I Am a Seagull

Steve De France

The man turned his collar up against the Moscow cold.

It was 18 November 1898.

The wind fresh from the Steppes was strong & snow fell steady swirling in the wind—the man shivered—chilled to the bone.

He curbed his open carriage at the Hotel Borodin—a groom wearing a soup-stained muffler grappled with the horses' reigns.

“Throw a blanket over her,” shouted the well-dressed man.

Doctor Anton Pavlovich Chekhov walked along the miasmic corridor.

Smells of cabbage, vodka & potatoes competed for his attention.

A corpulent figure moved out of shadow.

“I didn't think you would come at all,” her voice guttural & accusatory.

“I am here, as you can plainly see,” he coughed harshly into a folded napkin.

“I thought you would stay at your theatre tonight,”

“I can't stand yapping here all night.”   A small spray of blood had stained his napkin.

“Yes…yes, Doctor—” the bear of a woman pushed at the door ushering him into a dark and squalid room, lit by a single oil lantern.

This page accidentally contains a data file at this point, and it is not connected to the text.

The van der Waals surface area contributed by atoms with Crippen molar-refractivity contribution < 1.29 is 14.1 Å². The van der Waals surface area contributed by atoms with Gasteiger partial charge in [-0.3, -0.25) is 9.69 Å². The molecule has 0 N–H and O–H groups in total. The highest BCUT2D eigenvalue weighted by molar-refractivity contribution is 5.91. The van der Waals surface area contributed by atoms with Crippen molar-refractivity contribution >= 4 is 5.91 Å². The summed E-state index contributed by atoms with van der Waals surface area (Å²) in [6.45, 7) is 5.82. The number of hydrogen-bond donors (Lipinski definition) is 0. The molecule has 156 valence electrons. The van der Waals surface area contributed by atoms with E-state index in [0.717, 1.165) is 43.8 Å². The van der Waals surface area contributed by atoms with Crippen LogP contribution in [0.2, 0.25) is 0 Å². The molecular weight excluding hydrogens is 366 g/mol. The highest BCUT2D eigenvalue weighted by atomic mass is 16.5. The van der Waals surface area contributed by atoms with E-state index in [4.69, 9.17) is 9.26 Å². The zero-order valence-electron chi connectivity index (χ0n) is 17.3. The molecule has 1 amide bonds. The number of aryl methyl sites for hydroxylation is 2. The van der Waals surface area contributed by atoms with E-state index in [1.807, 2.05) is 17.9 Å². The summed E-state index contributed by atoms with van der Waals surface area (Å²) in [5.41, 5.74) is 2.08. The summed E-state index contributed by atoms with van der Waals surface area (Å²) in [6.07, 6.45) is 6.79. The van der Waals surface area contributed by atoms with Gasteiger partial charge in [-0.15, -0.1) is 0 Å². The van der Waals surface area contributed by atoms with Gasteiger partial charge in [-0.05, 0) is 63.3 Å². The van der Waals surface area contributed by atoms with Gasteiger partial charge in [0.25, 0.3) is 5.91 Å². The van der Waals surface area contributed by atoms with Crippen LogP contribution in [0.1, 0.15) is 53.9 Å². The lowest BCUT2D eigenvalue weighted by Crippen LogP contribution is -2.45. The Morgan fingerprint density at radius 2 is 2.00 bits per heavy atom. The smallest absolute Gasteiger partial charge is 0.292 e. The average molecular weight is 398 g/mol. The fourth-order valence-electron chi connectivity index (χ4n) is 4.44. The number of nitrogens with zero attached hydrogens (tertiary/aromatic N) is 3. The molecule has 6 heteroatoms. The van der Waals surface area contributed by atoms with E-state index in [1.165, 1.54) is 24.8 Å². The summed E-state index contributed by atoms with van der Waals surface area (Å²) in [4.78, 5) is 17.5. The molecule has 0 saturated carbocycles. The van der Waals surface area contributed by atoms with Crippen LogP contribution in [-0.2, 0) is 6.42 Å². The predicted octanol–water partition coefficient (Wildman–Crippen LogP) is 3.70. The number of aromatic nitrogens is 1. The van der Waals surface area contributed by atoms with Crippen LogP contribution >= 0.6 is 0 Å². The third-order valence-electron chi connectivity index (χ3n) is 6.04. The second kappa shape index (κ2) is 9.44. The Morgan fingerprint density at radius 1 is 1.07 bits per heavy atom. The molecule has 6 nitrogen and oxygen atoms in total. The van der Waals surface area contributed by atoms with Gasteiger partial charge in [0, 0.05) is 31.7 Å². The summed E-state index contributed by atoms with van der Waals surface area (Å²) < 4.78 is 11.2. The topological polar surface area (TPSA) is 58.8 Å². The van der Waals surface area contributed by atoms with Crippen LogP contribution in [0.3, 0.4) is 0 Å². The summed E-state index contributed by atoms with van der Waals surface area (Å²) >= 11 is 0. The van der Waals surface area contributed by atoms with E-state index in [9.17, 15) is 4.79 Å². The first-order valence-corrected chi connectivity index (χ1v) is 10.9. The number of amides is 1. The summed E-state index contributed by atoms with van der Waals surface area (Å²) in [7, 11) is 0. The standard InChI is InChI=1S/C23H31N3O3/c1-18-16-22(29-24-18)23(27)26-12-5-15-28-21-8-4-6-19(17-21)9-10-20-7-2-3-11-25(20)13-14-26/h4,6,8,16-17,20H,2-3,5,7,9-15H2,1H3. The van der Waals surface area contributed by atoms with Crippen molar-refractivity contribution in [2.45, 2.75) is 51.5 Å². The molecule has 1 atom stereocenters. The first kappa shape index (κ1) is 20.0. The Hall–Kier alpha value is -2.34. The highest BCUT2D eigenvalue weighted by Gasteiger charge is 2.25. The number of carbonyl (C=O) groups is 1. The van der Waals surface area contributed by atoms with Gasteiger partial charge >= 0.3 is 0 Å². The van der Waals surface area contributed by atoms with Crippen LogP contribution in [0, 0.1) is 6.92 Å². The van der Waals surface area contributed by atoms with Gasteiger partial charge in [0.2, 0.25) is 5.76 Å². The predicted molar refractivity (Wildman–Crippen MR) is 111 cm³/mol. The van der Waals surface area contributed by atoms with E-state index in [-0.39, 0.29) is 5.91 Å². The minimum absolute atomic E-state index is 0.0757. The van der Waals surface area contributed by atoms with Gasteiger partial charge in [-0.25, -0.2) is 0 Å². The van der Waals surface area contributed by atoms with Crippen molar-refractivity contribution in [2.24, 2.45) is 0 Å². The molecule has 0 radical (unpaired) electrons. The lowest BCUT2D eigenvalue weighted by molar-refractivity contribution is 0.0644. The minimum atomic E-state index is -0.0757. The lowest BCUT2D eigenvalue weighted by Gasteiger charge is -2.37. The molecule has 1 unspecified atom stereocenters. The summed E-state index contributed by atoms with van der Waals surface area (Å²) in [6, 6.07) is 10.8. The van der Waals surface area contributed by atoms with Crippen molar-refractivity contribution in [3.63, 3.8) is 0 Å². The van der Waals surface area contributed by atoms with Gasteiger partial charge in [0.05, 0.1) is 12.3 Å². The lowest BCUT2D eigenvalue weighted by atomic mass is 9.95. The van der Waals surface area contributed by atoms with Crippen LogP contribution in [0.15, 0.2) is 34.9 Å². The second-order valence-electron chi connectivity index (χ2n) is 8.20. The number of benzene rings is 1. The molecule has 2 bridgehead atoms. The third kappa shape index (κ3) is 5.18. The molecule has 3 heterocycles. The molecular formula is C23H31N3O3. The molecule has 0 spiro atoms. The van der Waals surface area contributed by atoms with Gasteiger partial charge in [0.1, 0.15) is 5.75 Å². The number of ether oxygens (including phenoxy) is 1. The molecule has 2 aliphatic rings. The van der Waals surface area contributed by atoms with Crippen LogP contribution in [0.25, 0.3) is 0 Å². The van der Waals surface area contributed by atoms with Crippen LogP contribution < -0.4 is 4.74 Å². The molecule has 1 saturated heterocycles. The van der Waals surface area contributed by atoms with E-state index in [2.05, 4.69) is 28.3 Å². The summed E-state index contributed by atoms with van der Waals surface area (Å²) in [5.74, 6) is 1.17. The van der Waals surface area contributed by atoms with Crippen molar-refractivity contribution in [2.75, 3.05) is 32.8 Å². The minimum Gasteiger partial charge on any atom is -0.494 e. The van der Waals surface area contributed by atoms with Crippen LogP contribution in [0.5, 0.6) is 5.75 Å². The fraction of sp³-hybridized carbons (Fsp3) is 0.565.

“She hasn't paid rent in a week,” lamented the old woman, “perhaps you…”

The doctor threw his bag and great coat on the bed.

“Now, Nina, let's have a look at you…”

Her hair was golden, face terribly pale—almost marble.

“I'll tell you her trouble is with men—men who won't pay.”

“Madam, I must ask you to leave me with my patient.”

“I'm not paying for this whore,” grumbled the landlady.

“Yes, I understand.”   He threw a few ruples on the table.   “Leave us.”

He listened to the young women's lungs slowly filling with fluids.

He changed her dressing and administered an elixir to thicken the blood & stop her abdominal bleeding.

“I am so ashamed,” she blurted out, “I want to be dead.”

Chekhov adjusted his nose spectacles.   “Death will come for both of us—let's have no more talk of this.   So what shall we talk about tonight?   The theatre?   Dance?   The Musicals?”

Her body trembled with emotion, “My baby cold as the grave,” cried the young woman.

The doctor pressed his index finger to her lips & she tried to smile away her memories.

Chekhov consulted his chained vest watch—the curtain was going up at the Moscow Arts Theatre.

He thought of leaving, but remembered the last time THE SEA GULL was produced, it ran for only three days.

Strangely at home, he pulled up a wooden chair & lit his pipe.